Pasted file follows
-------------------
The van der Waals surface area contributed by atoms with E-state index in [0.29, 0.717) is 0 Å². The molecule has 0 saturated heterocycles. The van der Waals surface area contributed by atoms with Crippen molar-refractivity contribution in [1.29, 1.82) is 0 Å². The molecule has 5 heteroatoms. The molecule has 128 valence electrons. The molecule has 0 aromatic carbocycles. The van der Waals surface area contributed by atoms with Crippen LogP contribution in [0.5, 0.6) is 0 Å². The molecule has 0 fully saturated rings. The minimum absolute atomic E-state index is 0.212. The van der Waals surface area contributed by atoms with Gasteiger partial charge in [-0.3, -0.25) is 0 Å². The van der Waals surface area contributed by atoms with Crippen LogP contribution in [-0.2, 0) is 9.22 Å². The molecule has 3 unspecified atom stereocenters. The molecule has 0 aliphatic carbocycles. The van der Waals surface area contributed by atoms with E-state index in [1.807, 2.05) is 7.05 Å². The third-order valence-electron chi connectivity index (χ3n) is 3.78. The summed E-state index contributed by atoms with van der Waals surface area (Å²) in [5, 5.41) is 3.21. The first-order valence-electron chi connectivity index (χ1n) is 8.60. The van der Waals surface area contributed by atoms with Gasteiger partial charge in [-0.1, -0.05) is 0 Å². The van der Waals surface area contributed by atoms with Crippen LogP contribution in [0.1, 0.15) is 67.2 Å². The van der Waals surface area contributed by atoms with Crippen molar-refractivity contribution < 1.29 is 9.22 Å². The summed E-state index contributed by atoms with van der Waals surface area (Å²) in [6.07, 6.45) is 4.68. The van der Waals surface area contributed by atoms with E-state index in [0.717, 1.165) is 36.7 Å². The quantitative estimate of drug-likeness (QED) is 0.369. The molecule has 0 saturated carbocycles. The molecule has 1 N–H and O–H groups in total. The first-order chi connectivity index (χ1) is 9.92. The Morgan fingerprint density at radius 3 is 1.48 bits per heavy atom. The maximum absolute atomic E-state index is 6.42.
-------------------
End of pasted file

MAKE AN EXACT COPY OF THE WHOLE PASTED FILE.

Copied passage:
The van der Waals surface area contributed by atoms with E-state index in [0.29, 0.717) is 0 Å². The molecule has 0 saturated heterocycles. The van der Waals surface area contributed by atoms with Crippen molar-refractivity contribution in [1.29, 1.82) is 0 Å². The molecule has 5 heteroatoms. The molecule has 128 valence electrons. The molecule has 0 aromatic carbocycles. The van der Waals surface area contributed by atoms with Crippen LogP contribution in [0.5, 0.6) is 0 Å². The molecule has 0 fully saturated rings. The minimum absolute atomic E-state index is 0.212. The van der Waals surface area contributed by atoms with Gasteiger partial charge in [-0.3, -0.25) is 0 Å². The van der Waals surface area contributed by atoms with Crippen LogP contribution in [-0.2, 0) is 9.22 Å². The molecule has 3 unspecified atom stereocenters. The molecule has 0 aliphatic carbocycles. The van der Waals surface area contributed by atoms with E-state index in [1.807, 2.05) is 7.05 Å². The third-order valence-electron chi connectivity index (χ3n) is 3.78. The summed E-state index contributed by atoms with van der Waals surface area (Å²) in [5, 5.41) is 3.21. The first-order valence-electron chi connectivity index (χ1n) is 8.60. The van der Waals surface area contributed by atoms with Gasteiger partial charge in [-0.1, -0.05) is 0 Å². The van der Waals surface area contributed by atoms with Crippen LogP contribution in [0.1, 0.15) is 67.2 Å². The van der Waals surface area contributed by atoms with Crippen molar-refractivity contribution < 1.29 is 9.22 Å². The summed E-state index contributed by atoms with van der Waals surface area (Å²) in [6.07, 6.45) is 4.68. The van der Waals surface area contributed by atoms with E-state index in [0.717, 1.165) is 36.7 Å². The quantitative estimate of drug-likeness (QED) is 0.369. The molecule has 0 saturated carbocycles. The molecule has 1 N–H and O–H groups in total. The first-order chi connectivity index (χ1) is 9.92. The Morgan fingerprint density at radius 3 is 1.48 bits per heavy atom. The maximum absolute atomic E-state index is 6.42.